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St. Albert playwright receives $15,000 award

Louise Casemore, a former St. Albert resident, is one of 20 recipients to receive the Edmonton Artists' Trust Fund Award
Playwright Louise Casemore is a recipient of the Edmonton Artists' Trust Fund valued at $15,000. JODY CHRISTOPHERSON

Playwright Louise Casemore received an early Christmas gift that will go a long way in relieving financial stress. The former Paul Kane High alumna was one of 20 recipients to receive the 2022 Edmonton Artists’ Trust Fund Award. 

Announced on Dec. 14 by the Edmonton Arts Council, City of Edmonton and Edmonton Community Foundation, each award is $15,000 for a total of $300,000. 

“It’s truly remarkable. I feel so truly honoured especially after seeing the other names,” said Casemore. She is a two-time Sterling Award winning playwright. Her original works include OCD, GEMINI and Undressed which recently premiered with Alberta Theatre Projects. 

Several other high-profile names on the award list are Adrian Louden, a Jamaican-Canadian street-based artist; Ann Vriend, a multiple songwriting recipient; Dylan Toymaker, a light design and installation artist; Gail Sidonie Sobat, an author, journalist and broadcaster; Katrina Beatty, a filmmaker, and Reckie Lloyd, a visual artist and founder of Sangea Academy. 

“Our diverse arts community is one of the forces that brings our city together and makes the Edmonton region a vibrant and exciting place to live. The 2022 recipients demonstrate commitment and excellence in their respective disciplines, helping to foster an exciting ecology of creation and expression,” said Sanjay Shahani, executive director of the Edmonton Arts Council in an email to the Gazette. 

Currently living in Edmonton, Casemore is pursuing an MFA in theatre practice with the University of Alberta’s Department of Drama. In 2021-22, she was also part of Punctuate Theatre’s playwrights’ cohort developing her own work and supporting others in the unit. 

In fact, it was Punctuate’s artistic director Matthew MacKenzie who submitted Casemore’s name to the Edmonton Artists’ Trust Fund judging committee. 

A current project she is working on is Blow Your House Down, a play with a cast of eight. 

“This represents a big levelling up for me. In the past I’ve written mostly solo shows. This is a big jump and I wanted to try out new voices,” she explained. 

In Blow Your House Down, eight co-workers in the real estate industry gather at a dinner party. Awards presentations were to be held that night, however a scandal cancels the event. Since everything is already planned, “they decide to go ahead with a mock living room event of the show,” Casemore said. 

“It’s a high-level real estate dinner party. But I’ve left the nature of the scandal up to interpretation quite intentionally.”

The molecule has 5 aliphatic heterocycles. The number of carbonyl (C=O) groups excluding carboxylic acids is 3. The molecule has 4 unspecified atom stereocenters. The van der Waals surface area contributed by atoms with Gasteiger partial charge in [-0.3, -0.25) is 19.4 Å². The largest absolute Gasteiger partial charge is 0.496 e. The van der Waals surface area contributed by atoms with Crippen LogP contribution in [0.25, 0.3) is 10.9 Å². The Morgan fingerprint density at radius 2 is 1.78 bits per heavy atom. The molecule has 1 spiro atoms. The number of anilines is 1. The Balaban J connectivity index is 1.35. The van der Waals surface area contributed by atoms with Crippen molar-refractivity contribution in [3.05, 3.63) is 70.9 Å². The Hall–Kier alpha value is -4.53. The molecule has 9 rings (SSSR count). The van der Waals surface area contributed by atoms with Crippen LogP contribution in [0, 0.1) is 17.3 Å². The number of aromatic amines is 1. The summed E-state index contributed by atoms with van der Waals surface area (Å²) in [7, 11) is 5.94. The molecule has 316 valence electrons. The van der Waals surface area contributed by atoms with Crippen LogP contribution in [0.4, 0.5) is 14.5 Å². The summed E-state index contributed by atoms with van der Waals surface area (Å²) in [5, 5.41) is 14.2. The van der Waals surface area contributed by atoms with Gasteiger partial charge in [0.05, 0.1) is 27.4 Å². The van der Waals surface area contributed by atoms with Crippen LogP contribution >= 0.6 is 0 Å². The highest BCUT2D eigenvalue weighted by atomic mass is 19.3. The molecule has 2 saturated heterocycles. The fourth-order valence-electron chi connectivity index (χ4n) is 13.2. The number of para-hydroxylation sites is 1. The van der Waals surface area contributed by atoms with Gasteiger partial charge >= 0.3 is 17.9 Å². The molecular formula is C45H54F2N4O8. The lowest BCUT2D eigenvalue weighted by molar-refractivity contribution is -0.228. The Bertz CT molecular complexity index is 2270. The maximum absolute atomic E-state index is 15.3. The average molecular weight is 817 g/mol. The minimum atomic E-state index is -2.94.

Interestingly, the seed for this script was planted from the Harvey Weinstein scandal. As the scandal intensified, large numbers of people outside Weinstein’s immediate circle were affected with serious repercussions — actors, agents, directors and film crews. The scandal also affected assorted businesses often working on contract such as animators, prop makers, makeup artists and even caterers. 

“In the entertainment or media field, what happens in one company has a ripple effect on others. I wanted to find a comparable business and settled on real estate.” 

Casemore is also participating in Citadel Theatre’s play development program. In another daring creation, Put Your Lips Together brings together four women, all strangers who meet at a vigil for a woman who was killed by a coworker. 

The story is based on a true story that shocked the British public. Molly McLaren, a student at the University of Kent was quite literally butchered by her boyfriend a short while after she broke off their relationship. 

However, the idea for Put Your Lips Together germinated after Casemore saw a statistic that Canada ranks at the bottom internationally for whistle-blower protections. 

“I started to think. Here you have four women who are strangers. Could four strangers help each other blow the whistle on each other's toxic workplace. It’s deeply complicated.” 

Not only is Casemore working to develop mystery. She’s also layering the play in a dark, gritty noir style. 

“The vigil introduces the style and the stakes.” 

However, the playwright has a knack for injecting comedy into some of the angriest or saddest moments of her characters’ lives. 

“Ultimately, I’m interested in creating an atmosphere that is heavy. But the women sit in a diner café and they talk about mundane things, and that’s where the comedy spaces connect. The four women are bonding together. They find camaraderie and understanding in each other. It’s the heart of the play.” 

As for the $15,000 windfall award. “What’s extraordinary is that it’s not project specific. It’s intended to support the artist. I’m so grateful it gives me the freedom to do what is necessary. It allows me to complete my masters and find my footing. I get to take a breath.” 

Anna Borowiecki

About the Author: Anna Borowiecki

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